Le Havre

Next Screening
Movies in the Mountains

January 18
2 pm

Immigration &
Human Decency

Aki Kourismaki

The absence of spoken language in the silent film era extended the reach of movie-making industries. Even smaller, less populous countries could sell their films beyond their borders. Studios and film distributors merely had to change the language of printed film titles and inter-titles to suit audiences in other countries where copies of a film were exhibited.

Of course that changed when sound was added to movies in the late 1920s. Major studios, such as those in the USA, dubbed their movies into Spanish, French and German (but not Czech, Portuguese or Swahili) because more populous European countries and their colonies had large film rental markets that Hollywood wanted to reach.

During the international Great Depression, overseas markets were especially important to the financial stability of the every Movie industry. Indeed, Hollywood stars such as Chaplin, Garbo and Laurel & Hardy were so popular worldwide that the income from foreign rentals of their films equaled and sometimes surpassed their films’ box office receipts in the USA.

Hollywood’s early film industry was guided and managed by people who were European immigrants or were the children of immigrants. Many who entered and ran the American film studios and distribution networks had maintained their family and business contacts throughout Europe. They established film offices and even established satellite studios in Britain, France, Germany, Sweden, Denmark and Italy.

After the 1930s Great Depression, and insulated from overseas WWII attacks by two giant oceans, the American sound film industry became the largest in the world while Europe struggled for four decades as world wars and colonial revolts destroyed imperial-era supply lines, industries and infrastructure.

Flash forward to the late twentieth and early twenty-first centuries. Today, Hollywood’s film industry is the most profitable in the world, but no longer the most prolific. Population growth, increased investment and wealth (at the top) have elevated other movie industries. India holds the top spot in current yearly film production (2000 films), followed by Nigeria (1500), China (900/Hong Kong 55) and USA (800).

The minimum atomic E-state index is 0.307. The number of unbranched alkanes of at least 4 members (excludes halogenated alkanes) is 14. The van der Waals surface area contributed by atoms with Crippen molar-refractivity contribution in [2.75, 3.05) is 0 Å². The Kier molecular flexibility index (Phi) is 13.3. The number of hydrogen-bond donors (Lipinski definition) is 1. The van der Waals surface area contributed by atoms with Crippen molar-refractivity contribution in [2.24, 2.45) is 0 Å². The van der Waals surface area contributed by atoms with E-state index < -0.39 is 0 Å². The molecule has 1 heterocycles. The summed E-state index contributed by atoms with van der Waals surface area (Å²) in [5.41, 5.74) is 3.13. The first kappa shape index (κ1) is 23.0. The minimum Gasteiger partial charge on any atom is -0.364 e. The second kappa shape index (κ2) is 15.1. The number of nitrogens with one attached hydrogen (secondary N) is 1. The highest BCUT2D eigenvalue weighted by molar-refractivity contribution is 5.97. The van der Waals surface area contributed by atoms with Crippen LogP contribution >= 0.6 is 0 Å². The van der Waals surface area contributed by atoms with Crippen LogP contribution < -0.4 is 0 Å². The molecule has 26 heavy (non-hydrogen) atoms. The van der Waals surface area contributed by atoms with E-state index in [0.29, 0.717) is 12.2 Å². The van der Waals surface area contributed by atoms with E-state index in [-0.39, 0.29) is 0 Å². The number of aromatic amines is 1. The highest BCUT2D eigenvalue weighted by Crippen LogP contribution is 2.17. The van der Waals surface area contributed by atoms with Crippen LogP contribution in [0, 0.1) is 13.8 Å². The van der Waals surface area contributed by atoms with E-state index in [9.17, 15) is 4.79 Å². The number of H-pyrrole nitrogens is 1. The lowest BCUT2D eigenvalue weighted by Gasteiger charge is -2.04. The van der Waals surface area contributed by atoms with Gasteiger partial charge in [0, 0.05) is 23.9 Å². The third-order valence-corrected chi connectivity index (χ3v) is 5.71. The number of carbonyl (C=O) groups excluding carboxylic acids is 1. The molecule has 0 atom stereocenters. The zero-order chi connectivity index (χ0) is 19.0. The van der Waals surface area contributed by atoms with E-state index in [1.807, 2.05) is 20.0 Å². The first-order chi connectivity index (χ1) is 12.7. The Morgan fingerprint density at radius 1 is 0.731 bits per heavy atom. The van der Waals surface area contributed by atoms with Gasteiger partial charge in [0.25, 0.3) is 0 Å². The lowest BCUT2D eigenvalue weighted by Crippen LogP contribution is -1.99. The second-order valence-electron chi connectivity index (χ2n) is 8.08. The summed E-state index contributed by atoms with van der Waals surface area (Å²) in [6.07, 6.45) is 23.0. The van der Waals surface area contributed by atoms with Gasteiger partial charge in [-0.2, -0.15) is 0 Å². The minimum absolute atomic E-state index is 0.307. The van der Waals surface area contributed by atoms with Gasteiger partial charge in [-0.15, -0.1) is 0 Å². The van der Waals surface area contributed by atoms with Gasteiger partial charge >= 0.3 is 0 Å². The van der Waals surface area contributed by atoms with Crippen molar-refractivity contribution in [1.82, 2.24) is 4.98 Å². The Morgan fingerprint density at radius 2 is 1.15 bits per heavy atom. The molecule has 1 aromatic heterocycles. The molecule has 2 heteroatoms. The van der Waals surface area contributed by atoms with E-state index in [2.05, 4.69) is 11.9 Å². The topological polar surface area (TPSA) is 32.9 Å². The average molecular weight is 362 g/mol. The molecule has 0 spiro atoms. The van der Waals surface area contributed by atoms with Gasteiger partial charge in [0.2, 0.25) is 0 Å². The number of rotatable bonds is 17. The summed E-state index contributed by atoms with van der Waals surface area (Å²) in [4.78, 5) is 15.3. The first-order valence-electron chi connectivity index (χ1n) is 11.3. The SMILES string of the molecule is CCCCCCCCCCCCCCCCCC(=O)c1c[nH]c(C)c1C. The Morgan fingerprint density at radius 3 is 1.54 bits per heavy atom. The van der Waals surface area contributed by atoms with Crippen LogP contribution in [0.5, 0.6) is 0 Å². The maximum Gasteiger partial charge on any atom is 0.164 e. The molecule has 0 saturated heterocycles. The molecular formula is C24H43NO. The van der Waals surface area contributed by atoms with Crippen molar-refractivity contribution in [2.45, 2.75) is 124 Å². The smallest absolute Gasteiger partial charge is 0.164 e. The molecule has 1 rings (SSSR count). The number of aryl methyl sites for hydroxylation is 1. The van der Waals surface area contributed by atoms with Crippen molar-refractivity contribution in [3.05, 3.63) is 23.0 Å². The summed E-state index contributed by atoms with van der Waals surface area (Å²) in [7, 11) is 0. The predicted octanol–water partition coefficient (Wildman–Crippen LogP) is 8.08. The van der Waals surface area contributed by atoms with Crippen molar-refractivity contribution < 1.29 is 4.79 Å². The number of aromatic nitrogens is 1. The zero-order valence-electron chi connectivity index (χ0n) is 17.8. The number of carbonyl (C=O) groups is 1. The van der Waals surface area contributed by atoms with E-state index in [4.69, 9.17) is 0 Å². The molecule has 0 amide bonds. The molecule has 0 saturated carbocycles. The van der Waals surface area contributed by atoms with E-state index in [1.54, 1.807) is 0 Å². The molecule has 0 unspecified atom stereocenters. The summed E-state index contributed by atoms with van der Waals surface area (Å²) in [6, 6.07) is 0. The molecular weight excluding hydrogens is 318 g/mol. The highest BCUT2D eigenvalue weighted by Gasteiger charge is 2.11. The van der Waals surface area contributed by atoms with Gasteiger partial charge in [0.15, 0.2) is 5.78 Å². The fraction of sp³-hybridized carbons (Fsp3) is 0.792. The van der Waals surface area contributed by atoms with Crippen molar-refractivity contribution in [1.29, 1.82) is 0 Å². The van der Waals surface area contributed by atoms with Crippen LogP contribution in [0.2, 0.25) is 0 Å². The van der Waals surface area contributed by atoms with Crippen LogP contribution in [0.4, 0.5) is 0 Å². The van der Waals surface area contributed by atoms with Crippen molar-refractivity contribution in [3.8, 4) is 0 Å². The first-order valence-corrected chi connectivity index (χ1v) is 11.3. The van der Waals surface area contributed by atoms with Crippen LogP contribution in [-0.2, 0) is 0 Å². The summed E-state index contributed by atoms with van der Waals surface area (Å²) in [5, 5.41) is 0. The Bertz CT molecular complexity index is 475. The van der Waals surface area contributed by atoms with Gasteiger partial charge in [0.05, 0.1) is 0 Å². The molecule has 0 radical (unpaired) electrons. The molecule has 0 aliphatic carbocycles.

England, the USA, Italy, Denmark, Sweden, Russia—and Finland—early on boldly engaged in filmmaking with varying results. The Finnish level of cinematic artistry was, on average, as high as most nation’s, but against the Finns were wartime destruction; slow economic recovery; limited shared language; available investment; government support or hostility; trade relations; the existence or development of related industries (manufacture of raw film stock, filming and projection equipment; chemical film processing); small distribution networks; theatres able to convert to film exhibition.

As filmmaking developed into a very profitable enterprise, it became less individual, more corporate and compartmentalized. Many national film industries withered, particularly during and after wars. Some recovered (like Japan, Russia, Italy and France) Others (like India, Spain and Finland) slowly revived more slowly yet stayed in the game.